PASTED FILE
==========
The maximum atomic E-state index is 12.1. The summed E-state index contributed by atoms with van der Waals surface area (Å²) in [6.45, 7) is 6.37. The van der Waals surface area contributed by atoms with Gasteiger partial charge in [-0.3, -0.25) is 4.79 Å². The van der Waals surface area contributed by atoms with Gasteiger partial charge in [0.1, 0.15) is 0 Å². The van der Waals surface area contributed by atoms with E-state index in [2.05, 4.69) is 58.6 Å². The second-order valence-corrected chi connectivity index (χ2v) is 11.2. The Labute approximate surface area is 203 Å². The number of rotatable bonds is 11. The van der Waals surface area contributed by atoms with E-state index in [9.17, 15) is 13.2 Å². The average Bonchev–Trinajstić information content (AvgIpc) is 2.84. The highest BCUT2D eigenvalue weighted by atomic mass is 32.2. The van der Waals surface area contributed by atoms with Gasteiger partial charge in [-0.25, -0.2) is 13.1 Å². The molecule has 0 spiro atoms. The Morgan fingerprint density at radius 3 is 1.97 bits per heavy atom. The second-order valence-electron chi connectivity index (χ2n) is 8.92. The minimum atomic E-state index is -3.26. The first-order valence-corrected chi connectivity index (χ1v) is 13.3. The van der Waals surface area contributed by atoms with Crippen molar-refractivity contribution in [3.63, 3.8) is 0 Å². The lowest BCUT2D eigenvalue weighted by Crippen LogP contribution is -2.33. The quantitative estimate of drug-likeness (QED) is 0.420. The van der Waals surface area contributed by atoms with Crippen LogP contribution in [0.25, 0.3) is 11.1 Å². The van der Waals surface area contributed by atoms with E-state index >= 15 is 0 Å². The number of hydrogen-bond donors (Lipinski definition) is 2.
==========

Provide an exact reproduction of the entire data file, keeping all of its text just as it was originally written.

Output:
The maximum atomic E-state index is 12.1. The summed E-state index contributed by atoms with van der Waals surface area (Å²) in [6.45, 7) is 6.37. The van der Waals surface area contributed by atoms with Gasteiger partial charge in [-0.3, -0.25) is 4.79 Å². The van der Waals surface area contributed by atoms with Gasteiger partial charge in [0.1, 0.15) is 0 Å². The van der Waals surface area contributed by atoms with E-state index in [2.05, 4.69) is 58.6 Å². The second-order valence-corrected chi connectivity index (χ2v) is 11.2. The Labute approximate surface area is 203 Å². The number of rotatable bonds is 11. The van der Waals surface area contributed by atoms with E-state index in [9.17, 15) is 13.2 Å². The average Bonchev–Trinajstić information content (AvgIpc) is 2.84. The highest BCUT2D eigenvalue weighted by atomic mass is 32.2. The van der Waals surface area contributed by atoms with Gasteiger partial charge in [-0.25, -0.2) is 13.1 Å². The molecule has 0 spiro atoms. The Morgan fingerprint density at radius 3 is 1.97 bits per heavy atom. The second-order valence-electron chi connectivity index (χ2n) is 8.92. The minimum atomic E-state index is -3.26. The first-order valence-corrected chi connectivity index (χ1v) is 13.3. The van der Waals surface area contributed by atoms with Crippen molar-refractivity contribution in [3.63, 3.8) is 0 Å². The lowest BCUT2D eigenvalue weighted by Crippen LogP contribution is -2.33. The quantitative estimate of drug-likeness (QED) is 0.420. The van der Waals surface area contributed by atoms with Crippen LogP contribution in [0.25, 0.3) is 11.1 Å². The van der Waals surface area contributed by atoms with E-state index >= 15 is 0 Å². The number of hydrogen-bond donors (Lipinski definition) is 2.